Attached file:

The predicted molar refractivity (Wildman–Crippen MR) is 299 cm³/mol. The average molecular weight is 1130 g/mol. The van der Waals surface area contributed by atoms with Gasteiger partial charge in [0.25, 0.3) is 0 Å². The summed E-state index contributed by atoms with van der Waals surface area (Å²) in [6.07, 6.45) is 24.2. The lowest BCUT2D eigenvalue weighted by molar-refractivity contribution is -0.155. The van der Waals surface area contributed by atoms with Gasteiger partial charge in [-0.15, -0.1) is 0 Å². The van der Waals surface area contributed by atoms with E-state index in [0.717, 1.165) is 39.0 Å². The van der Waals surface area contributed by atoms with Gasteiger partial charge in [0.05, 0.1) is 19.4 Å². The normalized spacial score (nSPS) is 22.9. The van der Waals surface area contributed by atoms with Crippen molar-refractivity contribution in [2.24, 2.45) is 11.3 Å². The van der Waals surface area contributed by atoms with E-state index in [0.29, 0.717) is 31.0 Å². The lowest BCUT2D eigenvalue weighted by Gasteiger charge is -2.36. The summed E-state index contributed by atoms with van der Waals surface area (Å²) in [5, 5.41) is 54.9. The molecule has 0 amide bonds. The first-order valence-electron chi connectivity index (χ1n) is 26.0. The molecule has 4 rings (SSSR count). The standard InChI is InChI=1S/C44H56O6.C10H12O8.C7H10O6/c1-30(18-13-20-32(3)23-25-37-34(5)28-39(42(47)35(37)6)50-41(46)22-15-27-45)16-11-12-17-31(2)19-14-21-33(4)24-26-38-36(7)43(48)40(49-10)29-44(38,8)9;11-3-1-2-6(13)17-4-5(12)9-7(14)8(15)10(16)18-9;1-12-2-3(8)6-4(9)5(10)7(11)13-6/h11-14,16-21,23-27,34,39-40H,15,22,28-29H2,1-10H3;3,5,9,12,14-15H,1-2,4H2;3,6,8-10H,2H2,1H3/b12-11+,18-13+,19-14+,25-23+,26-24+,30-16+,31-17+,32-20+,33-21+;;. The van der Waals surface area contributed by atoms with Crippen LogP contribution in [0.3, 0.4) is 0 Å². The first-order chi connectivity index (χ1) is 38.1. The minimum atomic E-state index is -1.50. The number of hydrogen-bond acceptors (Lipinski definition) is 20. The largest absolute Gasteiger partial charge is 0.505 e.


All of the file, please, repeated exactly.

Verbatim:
The predicted molar refractivity (Wildman–Crippen MR) is 299 cm³/mol. The average molecular weight is 1130 g/mol. The van der Waals surface area contributed by atoms with Gasteiger partial charge in [0.25, 0.3) is 0 Å². The summed E-state index contributed by atoms with van der Waals surface area (Å²) in [6.07, 6.45) is 24.2. The lowest BCUT2D eigenvalue weighted by molar-refractivity contribution is -0.155. The van der Waals surface area contributed by atoms with Gasteiger partial charge in [-0.15, -0.1) is 0 Å². The van der Waals surface area contributed by atoms with E-state index in [0.717, 1.165) is 39.0 Å². The van der Waals surface area contributed by atoms with Gasteiger partial charge in [0.05, 0.1) is 19.4 Å². The normalized spacial score (nSPS) is 22.9. The van der Waals surface area contributed by atoms with Crippen molar-refractivity contribution in [2.24, 2.45) is 11.3 Å². The van der Waals surface area contributed by atoms with E-state index in [0.29, 0.717) is 31.0 Å². The lowest BCUT2D eigenvalue weighted by Gasteiger charge is -2.36. The summed E-state index contributed by atoms with van der Waals surface area (Å²) in [5, 5.41) is 54.9. The molecule has 0 amide bonds. The first-order valence-electron chi connectivity index (χ1n) is 26.0. The molecule has 4 rings (SSSR count). The standard InChI is InChI=1S/C44H56O6.C10H12O8.C7H10O6/c1-30(18-13-20-32(3)23-25-37-34(5)28-39(42(47)35(37)6)50-41(46)22-15-27-45)16-11-12-17-31(2)19-14-21-33(4)24-26-38-36(7)43(48)40(49-10)29-44(38,8)9;11-3-1-2-6(13)17-4-5(12)9-7(14)8(15)10(16)18-9;1-12-2-3(8)6-4(9)5(10)7(11)13-6/h11-14,16-21,23-27,34,39-40H,15,22,28-29H2,1-10H3;3,5,9,12,14-15H,1-2,4H2;3,6,8-10H,2H2,1H3/b12-11+,18-13+,19-14+,25-23+,26-24+,30-16+,31-17+,32-20+,33-21+;;. The van der Waals surface area contributed by atoms with Crippen LogP contribution in [0.3, 0.4) is 0 Å². The first-order chi connectivity index (χ1) is 38.1. The minimum atomic E-state index is -1.50. The number of hydrogen-bond acceptors (Lipinski definition) is 20. The largest absolute Gasteiger partial charge is 0.505 e.